Just as a body, though one, has many parts, but all its many parts form one body, so it is with Christ. For we were all baptized by one Spirit so as to form one body—whether Jews or Gentiles, slave or free—and we were all given the one Spirit to drink. Even so the body is not made up of one part but of many.

All of us together in our difference and diversity constitute the Body of Jesus. In the Body of Christ, each member of the Body has its own shape, form, purpose and vocation. As Paul puts it, only a fool would say: “Because I am not a hand, I do not belong to the body,” or: “Because I am not an eye, I do not belong to the body:”

If the whole body were an eye, where would the sense of hearing be? If the whole body were an ear, where would the sense of smell be? But in fact God has placed the parts in the body, every one of them, just as he wanted them to be. If they were all one part, where would the body be? As it is, there are many parts, but one body.

It is this kind of diversified anthropology that underpins most if not all theologies of disability. To be human is not a single thing, but a variety of possibilities, all of which are held together within Jesus’ Body. If one member claims to be representative of the nature of humanness, they have misunderstood God’s surprise and risk allowing their pride to distort the Body of Jesus. Disability theologians begin with such ways of thinking and move on to develop theological understandings and practical responses that recognise and respect the diversity of bodies that quite literally makes up the shape and form of Jesus’s Body.

The Question of Knowledge

Whereas traditional theologies tend to focus on intellectual and propositional knowledge—a type of knowledge that struggles to include people with advanced dementia, profound intellectual disabilities or forms of brain damage that make such knowledge inaccessible—disability theologians tend to take seriously the embodiedness of human beings. Knowledge emerges not only from our minds, but, as Merleau Ponty has ably pointed out, also from the ways in which our bodies encounter the world. Our bodies are conduits through which we come to know both God, ourselves, others and God’s creation. The shape, texture, and difference of our bodies mean that we encounter God and the world in quite different ways, each of which provides a different perspective on the nature of humanness as it is lived out within creation. If we attempt to understand the ways of God by focusing on a single type of body or a single way of thinking, then we end up with a picture of God and humanity that is quite different from the picture of the Body of Christ we explored earlier. If we are to experience something of the fullness of God and understand the surprising diversity of humanness, we need to take seriously the revelatory nature of human embodied existence.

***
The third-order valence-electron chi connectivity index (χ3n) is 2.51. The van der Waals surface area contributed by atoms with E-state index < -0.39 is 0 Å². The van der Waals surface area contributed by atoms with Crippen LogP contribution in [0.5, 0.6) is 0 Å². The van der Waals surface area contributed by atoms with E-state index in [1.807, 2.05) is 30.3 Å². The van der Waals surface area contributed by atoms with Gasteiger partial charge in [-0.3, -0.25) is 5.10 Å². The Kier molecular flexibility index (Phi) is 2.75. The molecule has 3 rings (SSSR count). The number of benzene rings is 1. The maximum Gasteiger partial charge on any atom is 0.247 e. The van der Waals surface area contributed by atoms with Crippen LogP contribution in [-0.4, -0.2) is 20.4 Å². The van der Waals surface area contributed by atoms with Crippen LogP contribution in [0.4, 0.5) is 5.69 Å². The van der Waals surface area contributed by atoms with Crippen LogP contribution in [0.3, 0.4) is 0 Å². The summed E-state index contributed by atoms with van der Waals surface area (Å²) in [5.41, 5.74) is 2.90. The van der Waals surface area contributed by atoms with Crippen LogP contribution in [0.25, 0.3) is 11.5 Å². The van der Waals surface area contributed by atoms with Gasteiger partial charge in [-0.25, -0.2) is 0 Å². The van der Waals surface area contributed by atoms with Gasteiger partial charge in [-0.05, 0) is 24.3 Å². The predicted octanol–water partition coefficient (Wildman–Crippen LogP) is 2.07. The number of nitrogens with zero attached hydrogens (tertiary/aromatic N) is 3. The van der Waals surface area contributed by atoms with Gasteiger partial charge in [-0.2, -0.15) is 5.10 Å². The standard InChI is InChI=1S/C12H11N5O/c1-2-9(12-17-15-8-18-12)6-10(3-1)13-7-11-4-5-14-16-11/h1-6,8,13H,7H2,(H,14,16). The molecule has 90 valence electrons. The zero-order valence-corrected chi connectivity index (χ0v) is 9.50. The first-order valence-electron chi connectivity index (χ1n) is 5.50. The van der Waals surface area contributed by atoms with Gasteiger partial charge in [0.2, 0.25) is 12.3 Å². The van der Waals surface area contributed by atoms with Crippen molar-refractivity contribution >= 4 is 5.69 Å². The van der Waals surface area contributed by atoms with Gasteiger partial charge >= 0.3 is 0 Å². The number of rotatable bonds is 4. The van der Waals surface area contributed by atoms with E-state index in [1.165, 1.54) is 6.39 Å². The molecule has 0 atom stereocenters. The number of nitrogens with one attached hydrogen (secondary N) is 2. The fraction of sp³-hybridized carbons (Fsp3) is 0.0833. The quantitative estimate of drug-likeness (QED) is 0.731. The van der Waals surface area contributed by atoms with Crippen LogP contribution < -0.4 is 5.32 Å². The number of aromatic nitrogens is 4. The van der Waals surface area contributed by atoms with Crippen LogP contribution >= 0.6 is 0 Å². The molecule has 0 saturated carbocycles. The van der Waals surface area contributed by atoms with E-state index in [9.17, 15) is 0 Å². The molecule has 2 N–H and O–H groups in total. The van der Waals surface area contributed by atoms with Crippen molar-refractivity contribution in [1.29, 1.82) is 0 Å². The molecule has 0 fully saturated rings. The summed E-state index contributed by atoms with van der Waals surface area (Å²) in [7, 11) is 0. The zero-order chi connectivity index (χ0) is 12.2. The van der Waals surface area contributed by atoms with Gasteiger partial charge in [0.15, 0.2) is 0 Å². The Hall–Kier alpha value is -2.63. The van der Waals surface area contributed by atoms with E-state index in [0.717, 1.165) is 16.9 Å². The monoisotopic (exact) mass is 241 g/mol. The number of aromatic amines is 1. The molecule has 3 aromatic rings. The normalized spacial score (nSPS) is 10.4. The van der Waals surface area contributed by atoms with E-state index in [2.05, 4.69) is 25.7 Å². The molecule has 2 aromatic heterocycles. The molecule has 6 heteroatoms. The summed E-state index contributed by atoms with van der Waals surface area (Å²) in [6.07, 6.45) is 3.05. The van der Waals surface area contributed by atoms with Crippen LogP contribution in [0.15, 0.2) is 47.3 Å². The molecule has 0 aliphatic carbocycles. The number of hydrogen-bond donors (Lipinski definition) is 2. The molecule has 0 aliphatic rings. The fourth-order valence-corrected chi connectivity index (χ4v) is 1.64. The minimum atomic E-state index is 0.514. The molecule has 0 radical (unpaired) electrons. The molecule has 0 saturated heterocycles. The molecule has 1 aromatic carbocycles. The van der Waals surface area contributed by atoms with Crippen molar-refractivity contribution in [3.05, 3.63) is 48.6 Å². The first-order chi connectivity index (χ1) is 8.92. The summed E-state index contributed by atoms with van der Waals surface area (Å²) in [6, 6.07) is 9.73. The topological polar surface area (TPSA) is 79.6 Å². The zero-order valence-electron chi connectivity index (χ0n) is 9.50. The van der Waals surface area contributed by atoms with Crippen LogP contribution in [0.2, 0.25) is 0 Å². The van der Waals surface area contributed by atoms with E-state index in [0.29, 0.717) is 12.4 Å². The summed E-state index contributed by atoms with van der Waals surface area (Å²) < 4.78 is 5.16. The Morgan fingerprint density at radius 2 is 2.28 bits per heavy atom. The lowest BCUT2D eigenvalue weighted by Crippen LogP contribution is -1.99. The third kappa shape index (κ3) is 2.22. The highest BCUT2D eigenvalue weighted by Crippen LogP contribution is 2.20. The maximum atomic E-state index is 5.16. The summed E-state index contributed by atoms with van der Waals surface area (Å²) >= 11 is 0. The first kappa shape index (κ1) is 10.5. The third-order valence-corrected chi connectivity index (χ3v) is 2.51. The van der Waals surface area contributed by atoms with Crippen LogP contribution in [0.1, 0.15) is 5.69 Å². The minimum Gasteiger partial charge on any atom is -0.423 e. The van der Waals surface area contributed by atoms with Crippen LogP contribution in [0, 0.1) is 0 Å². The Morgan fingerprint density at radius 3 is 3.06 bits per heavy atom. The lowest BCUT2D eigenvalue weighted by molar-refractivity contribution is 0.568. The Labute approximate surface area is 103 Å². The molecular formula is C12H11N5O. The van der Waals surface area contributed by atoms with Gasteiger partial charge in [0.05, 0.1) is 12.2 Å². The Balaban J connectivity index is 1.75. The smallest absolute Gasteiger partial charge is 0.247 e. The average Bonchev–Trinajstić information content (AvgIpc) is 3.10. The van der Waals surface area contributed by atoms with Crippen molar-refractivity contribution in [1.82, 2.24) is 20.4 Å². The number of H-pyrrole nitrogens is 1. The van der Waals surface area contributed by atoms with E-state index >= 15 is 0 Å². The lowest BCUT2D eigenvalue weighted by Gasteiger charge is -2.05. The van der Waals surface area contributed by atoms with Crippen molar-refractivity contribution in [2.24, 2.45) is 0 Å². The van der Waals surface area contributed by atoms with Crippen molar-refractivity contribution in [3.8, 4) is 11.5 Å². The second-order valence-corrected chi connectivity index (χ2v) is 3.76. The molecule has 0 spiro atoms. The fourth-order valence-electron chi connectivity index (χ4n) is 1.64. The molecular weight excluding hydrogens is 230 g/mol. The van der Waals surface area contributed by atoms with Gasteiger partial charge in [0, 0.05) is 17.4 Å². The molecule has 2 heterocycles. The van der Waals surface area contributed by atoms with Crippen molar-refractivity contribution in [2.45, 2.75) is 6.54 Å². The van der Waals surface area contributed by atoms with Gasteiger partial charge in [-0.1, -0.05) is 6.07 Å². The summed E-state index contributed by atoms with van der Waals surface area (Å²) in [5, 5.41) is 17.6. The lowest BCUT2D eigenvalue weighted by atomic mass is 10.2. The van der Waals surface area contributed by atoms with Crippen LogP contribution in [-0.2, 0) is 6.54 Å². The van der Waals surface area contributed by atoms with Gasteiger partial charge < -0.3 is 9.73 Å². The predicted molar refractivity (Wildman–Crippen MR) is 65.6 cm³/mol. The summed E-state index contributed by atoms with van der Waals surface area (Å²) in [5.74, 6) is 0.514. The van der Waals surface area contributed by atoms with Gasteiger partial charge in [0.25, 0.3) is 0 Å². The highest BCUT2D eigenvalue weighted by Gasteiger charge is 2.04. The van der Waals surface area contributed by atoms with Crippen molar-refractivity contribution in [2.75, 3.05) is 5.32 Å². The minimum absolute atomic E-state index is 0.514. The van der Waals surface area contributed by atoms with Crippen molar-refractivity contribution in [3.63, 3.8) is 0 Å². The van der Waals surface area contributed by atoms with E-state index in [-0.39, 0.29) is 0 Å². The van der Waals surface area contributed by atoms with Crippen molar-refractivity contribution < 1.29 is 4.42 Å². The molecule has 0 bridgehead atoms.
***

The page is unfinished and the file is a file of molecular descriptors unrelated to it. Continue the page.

In essence, disability theology seeks to remind the church that it truly is the Body of Jesus, and that a failure to remember this and to act in ways which fail to ensure that all of the bodies within the Body truly belong, is a re-wounding of the body of Jesus. Disability theology is thus not for “those who are interested in such a thing”; it opens up the very heart of the gospel.

Think of it in this way. If you have no sight, you will never see the scriptures; if you have no hearing, you will never hear the word; if you have no arms you will never feel what it is like to embrace someone even though you are embraced. To be embraced by the love of God will have a totally different meaning for you. If you have neurological challenges that mean you cannot or can no longer name Jesus, you will never know what it means to proclaim him with your lips. Such embodied ways of being in the world do not provide better or worse experiences. They are just different. On the other hand, if you can see, you will never know what it is like to encounter God without sight; if you can hear, you will never know what it is like to sign the Word and to use your body in ways that a hearing person simply cannot grasp. If you can remember everything well, you will never know what it is like to encounter God without remembering God. Likewise, if you can grasp the concept of Jesus with your mind (can any of us truly grasp the fullness of Jesus?), you will never know what it means to encounter him without words and concepts and to be dependent on the love of others to reveal what it feels like to be with Jesus. Such embodied ways of being in the world do not provide better or worse experiences. They are just different. It is only as we listen to our differences and learn to be hospitable to the fullness of the bodies within Jesus’ body that we come to know who God is and what it might mean to be human beigns before God.

The Heart of the Gospel

In essence, disability theology seeks to remind the church that it truly is the Body of Jesus, and that a failure to remember this and to act in ways which fail to ensure that all of the bodies within the Body truly belong, is a re-wounding of the body of Jesus. Disability theology is thus not for “those who are interested in such a thing”; it opens up the very heart of the gospel.